Understanding racial-ethnic disparities in internal school suspension and identifying compensatory and protective factors

Jung, Soyon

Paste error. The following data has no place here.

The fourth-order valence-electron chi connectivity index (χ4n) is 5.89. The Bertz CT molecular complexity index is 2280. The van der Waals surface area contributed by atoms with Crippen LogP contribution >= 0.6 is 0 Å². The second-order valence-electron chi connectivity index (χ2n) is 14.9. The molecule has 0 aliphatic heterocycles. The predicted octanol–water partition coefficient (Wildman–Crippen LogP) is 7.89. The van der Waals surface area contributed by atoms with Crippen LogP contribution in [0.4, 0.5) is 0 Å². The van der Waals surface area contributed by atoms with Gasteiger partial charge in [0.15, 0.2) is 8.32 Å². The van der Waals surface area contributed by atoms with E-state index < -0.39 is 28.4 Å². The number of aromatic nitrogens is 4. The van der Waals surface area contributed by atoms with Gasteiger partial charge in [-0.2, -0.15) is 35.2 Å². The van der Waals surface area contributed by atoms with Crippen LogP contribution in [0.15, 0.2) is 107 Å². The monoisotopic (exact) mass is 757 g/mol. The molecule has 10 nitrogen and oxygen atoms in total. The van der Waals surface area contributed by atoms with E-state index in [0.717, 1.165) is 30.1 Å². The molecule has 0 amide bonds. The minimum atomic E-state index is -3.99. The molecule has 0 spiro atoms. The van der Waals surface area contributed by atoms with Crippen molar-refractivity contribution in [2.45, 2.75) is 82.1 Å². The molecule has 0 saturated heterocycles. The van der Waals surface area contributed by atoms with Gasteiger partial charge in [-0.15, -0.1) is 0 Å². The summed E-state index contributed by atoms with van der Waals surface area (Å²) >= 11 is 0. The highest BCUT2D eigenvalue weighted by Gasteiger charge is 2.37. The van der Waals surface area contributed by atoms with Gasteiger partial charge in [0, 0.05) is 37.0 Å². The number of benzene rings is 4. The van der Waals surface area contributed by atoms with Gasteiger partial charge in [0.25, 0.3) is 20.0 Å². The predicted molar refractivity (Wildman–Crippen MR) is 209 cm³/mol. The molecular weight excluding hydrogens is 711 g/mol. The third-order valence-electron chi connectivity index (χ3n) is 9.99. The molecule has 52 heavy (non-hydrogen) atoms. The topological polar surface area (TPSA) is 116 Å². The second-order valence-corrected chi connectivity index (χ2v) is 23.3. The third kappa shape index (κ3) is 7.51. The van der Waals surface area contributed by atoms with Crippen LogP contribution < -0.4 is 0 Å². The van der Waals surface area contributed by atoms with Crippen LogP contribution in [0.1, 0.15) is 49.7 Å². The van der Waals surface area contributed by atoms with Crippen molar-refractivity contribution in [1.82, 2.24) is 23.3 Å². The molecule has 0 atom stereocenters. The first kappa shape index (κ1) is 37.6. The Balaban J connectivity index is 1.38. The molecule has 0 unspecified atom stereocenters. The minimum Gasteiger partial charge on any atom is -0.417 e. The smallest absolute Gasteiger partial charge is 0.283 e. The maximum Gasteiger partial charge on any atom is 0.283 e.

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This study has four objectives. The first objective is to determine the race-ethnicity effects on internal school suspension. The second objective aims to examine the reasons for racial-ethnic disparities in internal school suspension. Specifically, this objective intends to test directly or indirectly the plausibility of four potential explanations - individual factor explanation, family factor explanation, school factor explanation, and differential treatment explanation. The third objective attempts to identify compensatory and protective factors for school misconduct, the major reason for school discipline including school suspension. The final objective aims to identify compensatory and protective factors for internal school suspension after adjusting for school misconduct. The data for the current study was drawn from the base year dataset of Education Longitudinal Study of 2002. The primary study subjects are 8,716 high school sophomores composed of Whites (71%), Blacks (13%), and Hispanics (15%). Multilevel logistic regression revealed that Black students were approximately 3 times more likely and Hispanic students were 2 times more likely to receive an internal school suspension compared to White students, after adjusting for gender. The significant effect of being Hispanic on internal school suspension disappeared when individual and family factors were taken into account, supporting the plausibility of individual and family factor explanations. In contrast, the significant effect of being Black was sustained even after controlling for individual, family, and school factors although the magnitude of the effect decreased. Thus, the differential treatment at school needs to be considered an important factor when Black students’ vulnerability to internal school suspension is examined. Furthemore, this study identified several compensatory and protective factors for school misconduct as well as internal school suspension. It is particularly noteworthy that academic achievement, parent involvement in school, and academic climate at school were found to have protective effects for Black students’ misconduct, and that extracurricular activities and parent involvement in school were found to have protective effects for Hispanic students’ misconduct. No factor, however, had protective effects for racial-ethnic minority students with regard to internal school suspension, indicating the advantaged status of White students in school.